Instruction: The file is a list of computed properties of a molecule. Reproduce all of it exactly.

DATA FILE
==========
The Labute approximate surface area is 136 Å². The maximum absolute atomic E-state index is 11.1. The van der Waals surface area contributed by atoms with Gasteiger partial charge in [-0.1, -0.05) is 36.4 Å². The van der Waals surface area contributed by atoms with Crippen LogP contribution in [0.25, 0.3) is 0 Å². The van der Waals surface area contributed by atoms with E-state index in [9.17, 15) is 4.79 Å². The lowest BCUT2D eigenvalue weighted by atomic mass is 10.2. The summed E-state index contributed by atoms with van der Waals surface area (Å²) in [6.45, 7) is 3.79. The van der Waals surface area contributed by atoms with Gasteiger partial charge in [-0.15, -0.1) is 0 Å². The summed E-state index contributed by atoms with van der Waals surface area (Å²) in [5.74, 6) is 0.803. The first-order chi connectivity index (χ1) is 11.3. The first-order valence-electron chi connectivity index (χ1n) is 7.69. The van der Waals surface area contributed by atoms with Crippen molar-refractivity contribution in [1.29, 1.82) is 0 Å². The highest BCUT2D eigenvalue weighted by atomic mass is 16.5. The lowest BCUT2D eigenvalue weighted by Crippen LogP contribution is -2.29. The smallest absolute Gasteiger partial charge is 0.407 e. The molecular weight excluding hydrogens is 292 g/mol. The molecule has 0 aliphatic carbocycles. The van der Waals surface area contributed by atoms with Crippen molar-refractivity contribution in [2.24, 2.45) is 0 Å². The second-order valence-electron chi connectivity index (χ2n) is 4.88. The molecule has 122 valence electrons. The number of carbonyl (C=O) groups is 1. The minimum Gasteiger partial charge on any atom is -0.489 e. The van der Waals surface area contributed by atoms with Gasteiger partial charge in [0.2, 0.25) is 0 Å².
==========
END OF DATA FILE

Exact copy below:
The Labute approximate surface area is 136 Å². The maximum absolute atomic E-state index is 11.1. The van der Waals surface area contributed by atoms with Gasteiger partial charge in [-0.1, -0.05) is 36.4 Å². The van der Waals surface area contributed by atoms with Crippen LogP contribution in [0.25, 0.3) is 0 Å². The van der Waals surface area contributed by atoms with E-state index in [9.17, 15) is 4.79 Å². The lowest BCUT2D eigenvalue weighted by atomic mass is 10.2. The summed E-state index contributed by atoms with van der Waals surface area (Å²) in [6.45, 7) is 3.79. The van der Waals surface area contributed by atoms with Gasteiger partial charge in [-0.15, -0.1) is 0 Å². The summed E-state index contributed by atoms with van der Waals surface area (Å²) in [5.74, 6) is 0.803. The first-order chi connectivity index (χ1) is 11.3. The first-order valence-electron chi connectivity index (χ1n) is 7.69. The van der Waals surface area contributed by atoms with Crippen molar-refractivity contribution in [1.29, 1.82) is 0 Å². The highest BCUT2D eigenvalue weighted by atomic mass is 16.5. The lowest BCUT2D eigenvalue weighted by Crippen LogP contribution is -2.29. The smallest absolute Gasteiger partial charge is 0.407 e. The molecular weight excluding hydrogens is 292 g/mol. The molecule has 0 aliphatic carbocycles. The van der Waals surface area contributed by atoms with Crippen molar-refractivity contribution in [2.24, 2.45) is 0 Å². The second-order valence-electron chi connectivity index (χ2n) is 4.88. The molecule has 122 valence electrons. The number of carbonyl (C=O) groups is 1. The minimum Gasteiger partial charge on any atom is -0.489 e. The van der Waals surface area contributed by atoms with Gasteiger partial charge in [0.2, 0.25) is 0 Å².